Teachers, education leaders, members of the government and industry, as well as STEM advocates from different parts of Asia, gathered together for the momentous First Integrated STEM Leadership Summit in Asia, happened in Shangri-La Mactan, Cebu, Philippines last November 21-24, 2019.
This leadership summit is co-organized by US-based STEM Leadership Alliance (SLA) and UNILAB Foundation and is supported by The Teacher’s Gallery.
With 65 renowned speakers from the USA, Europe, Australia and Asia, this Summit provided a platform for the important stakeholders to synergize their skills with the needs of both local and global communities and, more importantly, build a community of STEM champions who will work together towards advancing STEM Education, promote STEM careers and sustainable solutions. The goal is to bridge the existing gap in the academe and industry by preparing today’s learners in the demands of the workforce. It is evident that the education system must be guided and supported by integrated STEM Leaders to help them connect K to 12 curriculum to real-world applications. Several breakout sessions were in place to encourage in-depth interactions and group discussions.
The theme for Day 1 is focused on Navigating and Understanding the Integrated STEM Education Landscape. Distinguished guest resource speakers have talked about how integrated STEM looks like in learning environments.
Arthur Eisenkraft, Ph.D, Distinguished professor of Science Education and Director of the Center of Science and Math in Context (COSMIC) in University of Massachusetts Boston, highlighted the importance of helping learners filter important information from the bad ones and make education meaningful for them. He emphasized the need for asking four essential questions — what does it mean, how do we know, why we do believe, and why we should care — to make an active STEM learning experience.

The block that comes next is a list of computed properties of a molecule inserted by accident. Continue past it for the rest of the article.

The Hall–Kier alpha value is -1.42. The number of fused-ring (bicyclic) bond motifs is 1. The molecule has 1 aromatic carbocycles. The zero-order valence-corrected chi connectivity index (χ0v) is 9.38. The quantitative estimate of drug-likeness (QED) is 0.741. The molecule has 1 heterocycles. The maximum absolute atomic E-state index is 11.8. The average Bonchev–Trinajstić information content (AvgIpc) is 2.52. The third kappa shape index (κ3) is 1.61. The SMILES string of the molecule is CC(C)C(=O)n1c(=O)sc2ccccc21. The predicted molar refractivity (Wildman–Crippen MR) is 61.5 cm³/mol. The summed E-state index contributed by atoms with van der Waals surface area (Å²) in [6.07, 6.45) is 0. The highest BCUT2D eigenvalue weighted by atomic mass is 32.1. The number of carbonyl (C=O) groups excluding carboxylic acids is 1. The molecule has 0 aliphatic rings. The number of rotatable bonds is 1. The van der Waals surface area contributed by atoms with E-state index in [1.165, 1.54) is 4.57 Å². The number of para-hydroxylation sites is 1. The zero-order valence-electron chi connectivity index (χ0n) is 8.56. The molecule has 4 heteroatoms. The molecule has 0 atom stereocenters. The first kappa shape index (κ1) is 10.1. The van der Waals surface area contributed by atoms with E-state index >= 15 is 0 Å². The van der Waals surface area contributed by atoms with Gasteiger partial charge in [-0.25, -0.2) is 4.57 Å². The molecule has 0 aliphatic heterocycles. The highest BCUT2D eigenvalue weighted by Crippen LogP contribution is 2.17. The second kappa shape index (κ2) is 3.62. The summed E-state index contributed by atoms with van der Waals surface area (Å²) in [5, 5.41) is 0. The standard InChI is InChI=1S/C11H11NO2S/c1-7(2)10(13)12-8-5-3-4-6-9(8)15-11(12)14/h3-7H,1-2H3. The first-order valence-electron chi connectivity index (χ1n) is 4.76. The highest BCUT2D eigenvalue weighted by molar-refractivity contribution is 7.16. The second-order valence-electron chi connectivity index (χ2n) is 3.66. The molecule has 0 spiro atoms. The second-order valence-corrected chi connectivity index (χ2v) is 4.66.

According to Victoria Levin, Senior Economist from The World Bank, the 21st Century well-educated person is someone that has these 3 essential skills: cognitive skills, technical skills, and socio-emotional skills. She highlighted the importance of teaching our students in nurturing their socio-emotional skills as they matter in their educational outcomes.
The discussions in Day 2 focused on Strengthening the K-12 System Towards Innovative Solutions for Socio-Economic Development. The sessions highlighted the relevance of STEM Education to the real world concerns as well as the role of industries in integrated STEM. Members from the government, industry, and academe also shared their initiatives in STEM integration through a panel discussion.
Day 3 is geared on Articulating Future Pathways to Create Shared Initiatives to Advance Integrated STEM. Advancing Integrated STEM should be anchored on the importance of integrating soft skills to education.
Dr. Joyce Malyn-Smith, Director for Strategic Initiatives in Workforce and Human Development Education Development Center, mentioned that academic skills are not enough to succeed. Students need to be able to draw upon all their problem solving skills to save time and money for the company.
Raffle items and cool freebies were given away to educators who dropped by and signed up at The Teacher’s Gallery booth. Lucky winners of the raffle received exclusive TTG jackets and The Power of a Teacher books by Dr. Adam Saenz.